Seven organisations have been awarded a share of an initial £292,000 funding under the first phase of the three-part scheme. The money has been awarded to projects geared towards energy production from wetlands biomass, using plants already grown which would otherwise have gone to waste.
The applicants will receive help and guidance from a group of wetland management experts in the Somerset Levels and Moors and the Broads, Fens and Suffolk coast area to help them get the most out of their designs. They will then be invited to produce more formal project plans, and will be eligible to bid for a share of the remaining £1.7m funding.
There are wetland areas throughout the UK which are maintained to provide habitats for wildlife including wading birds, water voles and warblers. According to the Government's bioenergy strategy, published in October last year, sustainably sourced bioenergy such as that produced from wetlands biomass could fuel around 11% of the UK's energy demands by 2020. However, the strategy sets out the need for more investment to drive innovation in the sector.
"Bioenergy has an important part to play in our energy mix, increasing the amount of power we get from clean, green sources," said energy minister Greg Barker. "But more innovation is needed in this sector, and that's what our wetlands biomass to bioenergy scheme is designed to encourage. It's great to see that seven organisations across Great Britain have come forward with exciting and innovative ideas to drive this forward, and I wish them every success with the development of their plans."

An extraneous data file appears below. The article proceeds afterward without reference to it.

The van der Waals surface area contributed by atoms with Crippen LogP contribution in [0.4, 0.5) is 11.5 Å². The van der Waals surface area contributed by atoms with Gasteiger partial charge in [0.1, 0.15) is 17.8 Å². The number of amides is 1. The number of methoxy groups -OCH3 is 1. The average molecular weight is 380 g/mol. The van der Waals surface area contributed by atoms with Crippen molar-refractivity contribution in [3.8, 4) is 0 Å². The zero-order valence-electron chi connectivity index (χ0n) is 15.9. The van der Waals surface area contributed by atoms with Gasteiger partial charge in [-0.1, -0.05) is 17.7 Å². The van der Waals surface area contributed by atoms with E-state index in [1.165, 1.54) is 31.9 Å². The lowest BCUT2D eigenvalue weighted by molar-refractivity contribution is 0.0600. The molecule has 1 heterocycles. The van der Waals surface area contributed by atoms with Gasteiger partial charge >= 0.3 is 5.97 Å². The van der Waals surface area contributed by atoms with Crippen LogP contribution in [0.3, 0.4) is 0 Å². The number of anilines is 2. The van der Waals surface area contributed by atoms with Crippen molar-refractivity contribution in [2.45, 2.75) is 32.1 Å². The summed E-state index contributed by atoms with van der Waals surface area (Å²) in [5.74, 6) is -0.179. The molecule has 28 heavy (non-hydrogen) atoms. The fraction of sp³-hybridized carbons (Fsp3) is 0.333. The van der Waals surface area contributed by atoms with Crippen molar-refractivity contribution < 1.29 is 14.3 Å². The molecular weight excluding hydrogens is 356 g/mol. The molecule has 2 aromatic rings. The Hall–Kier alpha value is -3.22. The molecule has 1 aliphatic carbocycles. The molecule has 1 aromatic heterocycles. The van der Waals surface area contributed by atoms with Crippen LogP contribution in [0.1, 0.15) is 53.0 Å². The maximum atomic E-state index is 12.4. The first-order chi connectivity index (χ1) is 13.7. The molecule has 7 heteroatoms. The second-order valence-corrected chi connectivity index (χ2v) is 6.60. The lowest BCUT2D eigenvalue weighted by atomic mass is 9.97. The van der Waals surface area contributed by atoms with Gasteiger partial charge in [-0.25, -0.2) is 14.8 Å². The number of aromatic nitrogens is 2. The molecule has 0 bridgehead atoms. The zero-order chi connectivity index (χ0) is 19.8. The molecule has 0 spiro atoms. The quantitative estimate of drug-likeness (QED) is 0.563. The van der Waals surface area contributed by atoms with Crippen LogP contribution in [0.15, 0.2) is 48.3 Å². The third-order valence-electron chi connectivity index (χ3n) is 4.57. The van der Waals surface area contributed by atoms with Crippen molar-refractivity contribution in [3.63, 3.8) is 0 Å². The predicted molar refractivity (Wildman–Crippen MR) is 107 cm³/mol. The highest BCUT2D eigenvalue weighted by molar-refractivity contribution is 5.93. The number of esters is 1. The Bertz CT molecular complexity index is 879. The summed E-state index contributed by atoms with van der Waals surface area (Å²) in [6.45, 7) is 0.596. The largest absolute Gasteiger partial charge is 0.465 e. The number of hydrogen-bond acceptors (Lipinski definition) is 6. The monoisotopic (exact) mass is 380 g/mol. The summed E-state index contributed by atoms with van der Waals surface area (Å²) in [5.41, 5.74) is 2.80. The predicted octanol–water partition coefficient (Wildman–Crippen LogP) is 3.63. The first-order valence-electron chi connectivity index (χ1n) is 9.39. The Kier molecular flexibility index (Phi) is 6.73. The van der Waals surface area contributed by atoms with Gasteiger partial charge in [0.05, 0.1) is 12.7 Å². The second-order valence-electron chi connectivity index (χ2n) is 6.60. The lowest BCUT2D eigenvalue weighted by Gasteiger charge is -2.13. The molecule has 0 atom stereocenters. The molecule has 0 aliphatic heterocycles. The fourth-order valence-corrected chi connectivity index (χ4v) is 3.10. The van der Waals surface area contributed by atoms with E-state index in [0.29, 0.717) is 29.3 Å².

The winning designs were judged by a panel of experts on a range of criteria including value for money, consideration of conservation issues and commercial potential. They included harvesting machinery for fens, rush and reed beds; a system for drying out plants close to the site at which they were harvested and new, innovative energy-generation methods. Winning companies included EcoCZERO, AMW-IBERS and Natural Synergies, while Cranfield University was also awarded over £49,000 in funding.
The Department for Energy and Climate Change (DECC) said that the first tranche of funding was designed to "get pre-commercial design ideas off the drawing board". The organisations will be required to produce a report on their ideas for assessment by a panel of experts at the end of the first phase. Successful organisations at this stage will be invited to bid for a share of the remaining funding to trial project ideas in wetland conditions in Spring 2013, while funding for further testing of designs will be made available under a third and final phase next year.
Earlier this week, the Government announced that it was partnering with seven other EU countries to develop a further scheme to develop innovative bioenergy projects. The UK has pledged up to £10m towards the ERA-NET Plus BESTF scheme, which is intended to drive up to €100m of private investment in projects in the UK, Finland, Sweden, Germany, Spain, Denmark, Switzerland and Portugal. Organisations will be invited to put forward project proposals shortly, with grants expected to be made in early 2014.